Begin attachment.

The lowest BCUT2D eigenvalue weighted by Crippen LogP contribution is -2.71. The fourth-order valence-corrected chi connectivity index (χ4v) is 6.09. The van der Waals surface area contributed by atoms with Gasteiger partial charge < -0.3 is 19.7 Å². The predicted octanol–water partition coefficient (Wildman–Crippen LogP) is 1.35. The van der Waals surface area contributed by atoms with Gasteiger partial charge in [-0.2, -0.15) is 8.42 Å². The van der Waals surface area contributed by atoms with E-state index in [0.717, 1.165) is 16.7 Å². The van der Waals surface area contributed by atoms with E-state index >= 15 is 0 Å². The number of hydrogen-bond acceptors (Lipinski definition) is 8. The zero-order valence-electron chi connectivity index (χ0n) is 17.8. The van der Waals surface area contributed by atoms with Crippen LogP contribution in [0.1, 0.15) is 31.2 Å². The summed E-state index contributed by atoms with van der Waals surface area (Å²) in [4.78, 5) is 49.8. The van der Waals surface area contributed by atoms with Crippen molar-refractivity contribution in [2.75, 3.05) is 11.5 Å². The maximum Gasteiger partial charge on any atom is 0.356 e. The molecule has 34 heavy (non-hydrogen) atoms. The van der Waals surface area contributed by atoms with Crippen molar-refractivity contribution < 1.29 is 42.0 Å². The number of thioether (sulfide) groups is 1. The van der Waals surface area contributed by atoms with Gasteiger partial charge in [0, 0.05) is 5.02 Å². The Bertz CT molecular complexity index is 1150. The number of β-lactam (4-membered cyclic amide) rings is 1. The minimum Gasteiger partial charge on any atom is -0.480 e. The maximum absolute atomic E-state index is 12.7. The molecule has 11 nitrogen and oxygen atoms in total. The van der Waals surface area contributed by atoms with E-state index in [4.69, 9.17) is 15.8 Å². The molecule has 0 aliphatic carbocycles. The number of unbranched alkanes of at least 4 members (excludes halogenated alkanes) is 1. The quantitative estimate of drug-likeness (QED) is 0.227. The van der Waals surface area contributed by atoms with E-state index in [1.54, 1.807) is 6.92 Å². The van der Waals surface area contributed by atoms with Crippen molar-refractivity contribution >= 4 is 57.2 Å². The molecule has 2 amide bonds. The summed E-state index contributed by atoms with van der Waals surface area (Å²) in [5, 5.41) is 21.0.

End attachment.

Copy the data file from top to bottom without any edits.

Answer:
The lowest BCUT2D eigenvalue weighted by Crippen LogP contribution is -2.71. The fourth-order valence-corrected chi connectivity index (χ4v) is 6.09. The van der Waals surface area contributed by atoms with Gasteiger partial charge < -0.3 is 19.7 Å². The predicted octanol–water partition coefficient (Wildman–Crippen LogP) is 1.35. The van der Waals surface area contributed by atoms with Gasteiger partial charge in [-0.2, -0.15) is 8.42 Å². The van der Waals surface area contributed by atoms with E-state index in [0.717, 1.165) is 16.7 Å². The van der Waals surface area contributed by atoms with E-state index >= 15 is 0 Å². The number of hydrogen-bond acceptors (Lipinski definition) is 8. The zero-order valence-electron chi connectivity index (χ0n) is 17.8. The van der Waals surface area contributed by atoms with Crippen LogP contribution in [0.1, 0.15) is 31.2 Å². The summed E-state index contributed by atoms with van der Waals surface area (Å²) in [4.78, 5) is 49.8. The van der Waals surface area contributed by atoms with Crippen molar-refractivity contribution in [2.75, 3.05) is 11.5 Å². The maximum Gasteiger partial charge on any atom is 0.356 e. The molecule has 34 heavy (non-hydrogen) atoms. The van der Waals surface area contributed by atoms with Crippen molar-refractivity contribution < 1.29 is 42.0 Å². The number of thioether (sulfide) groups is 1. The van der Waals surface area contributed by atoms with Gasteiger partial charge in [0, 0.05) is 5.02 Å². The Bertz CT molecular complexity index is 1150. The number of β-lactam (4-membered cyclic amide) rings is 1. The minimum Gasteiger partial charge on any atom is -0.480 e. The maximum absolute atomic E-state index is 12.7. The molecule has 11 nitrogen and oxygen atoms in total. The van der Waals surface area contributed by atoms with E-state index in [4.69, 9.17) is 15.8 Å². The molecule has 0 aliphatic carbocycles. The number of unbranched alkanes of at least 4 members (excludes halogenated alkanes) is 1. The quantitative estimate of drug-likeness (QED) is 0.227. The van der Waals surface area contributed by atoms with E-state index in [1.54, 1.807) is 6.92 Å². The van der Waals surface area contributed by atoms with Crippen molar-refractivity contribution >= 4 is 57.2 Å². The molecule has 2 amide bonds. The summed E-state index contributed by atoms with van der Waals surface area (Å²) in [5, 5.41) is 21.0.